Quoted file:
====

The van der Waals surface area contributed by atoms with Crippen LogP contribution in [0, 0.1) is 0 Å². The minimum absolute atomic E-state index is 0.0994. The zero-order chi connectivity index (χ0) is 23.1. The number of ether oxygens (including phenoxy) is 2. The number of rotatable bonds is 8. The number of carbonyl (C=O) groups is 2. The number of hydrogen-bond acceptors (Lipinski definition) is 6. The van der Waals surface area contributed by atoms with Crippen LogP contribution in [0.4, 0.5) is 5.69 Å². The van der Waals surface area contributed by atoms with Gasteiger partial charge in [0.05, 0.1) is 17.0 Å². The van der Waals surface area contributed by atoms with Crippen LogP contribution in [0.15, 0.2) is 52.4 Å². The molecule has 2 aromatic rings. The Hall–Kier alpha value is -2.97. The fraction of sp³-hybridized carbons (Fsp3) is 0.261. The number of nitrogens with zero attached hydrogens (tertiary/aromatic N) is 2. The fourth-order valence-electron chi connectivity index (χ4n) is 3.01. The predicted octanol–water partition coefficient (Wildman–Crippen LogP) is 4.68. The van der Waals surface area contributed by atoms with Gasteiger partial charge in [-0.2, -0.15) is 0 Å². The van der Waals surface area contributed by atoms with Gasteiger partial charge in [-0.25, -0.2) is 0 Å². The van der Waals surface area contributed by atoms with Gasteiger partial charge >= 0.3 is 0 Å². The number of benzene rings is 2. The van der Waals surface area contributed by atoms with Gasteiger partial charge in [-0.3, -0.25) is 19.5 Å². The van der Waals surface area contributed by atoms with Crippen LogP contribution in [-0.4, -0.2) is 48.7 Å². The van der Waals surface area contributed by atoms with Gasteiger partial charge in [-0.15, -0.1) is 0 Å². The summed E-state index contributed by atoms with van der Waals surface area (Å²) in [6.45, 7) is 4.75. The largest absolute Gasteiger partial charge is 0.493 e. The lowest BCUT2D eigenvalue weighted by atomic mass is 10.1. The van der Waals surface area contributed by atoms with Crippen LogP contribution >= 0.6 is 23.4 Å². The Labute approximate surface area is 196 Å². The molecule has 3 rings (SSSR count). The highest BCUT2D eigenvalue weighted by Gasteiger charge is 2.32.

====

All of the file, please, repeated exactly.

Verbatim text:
The van der Waals surface area contributed by atoms with Crippen LogP contribution in [0, 0.1) is 0 Å². The minimum absolute atomic E-state index is 0.0994. The zero-order chi connectivity index (χ0) is 23.1. The number of ether oxygens (including phenoxy) is 2. The number of rotatable bonds is 8. The number of carbonyl (C=O) groups is 2. The number of hydrogen-bond acceptors (Lipinski definition) is 6. The van der Waals surface area contributed by atoms with Crippen LogP contribution in [0.4, 0.5) is 5.69 Å². The van der Waals surface area contributed by atoms with Gasteiger partial charge in [0.05, 0.1) is 17.0 Å². The van der Waals surface area contributed by atoms with Crippen LogP contribution in [0.15, 0.2) is 52.4 Å². The molecule has 2 aromatic rings. The Hall–Kier alpha value is -2.97. The fraction of sp³-hybridized carbons (Fsp3) is 0.261. The number of nitrogens with zero attached hydrogens (tertiary/aromatic N) is 2. The fourth-order valence-electron chi connectivity index (χ4n) is 3.01. The predicted octanol–water partition coefficient (Wildman–Crippen LogP) is 4.68. The van der Waals surface area contributed by atoms with Gasteiger partial charge in [-0.2, -0.15) is 0 Å². The van der Waals surface area contributed by atoms with Gasteiger partial charge in [-0.25, -0.2) is 0 Å². The van der Waals surface area contributed by atoms with Gasteiger partial charge >= 0.3 is 0 Å². The number of benzene rings is 2. The van der Waals surface area contributed by atoms with Gasteiger partial charge in [-0.3, -0.25) is 19.5 Å². The van der Waals surface area contributed by atoms with Crippen LogP contribution in [-0.4, -0.2) is 48.7 Å². The van der Waals surface area contributed by atoms with Gasteiger partial charge in [-0.15, -0.1) is 0 Å². The summed E-state index contributed by atoms with van der Waals surface area (Å²) in [6.45, 7) is 4.75. The largest absolute Gasteiger partial charge is 0.493 e. The lowest BCUT2D eigenvalue weighted by atomic mass is 10.1. The van der Waals surface area contributed by atoms with Crippen LogP contribution >= 0.6 is 23.4 Å². The Labute approximate surface area is 196 Å². The molecule has 3 rings (SSSR count). The highest BCUT2D eigenvalue weighted by Gasteiger charge is 2.32.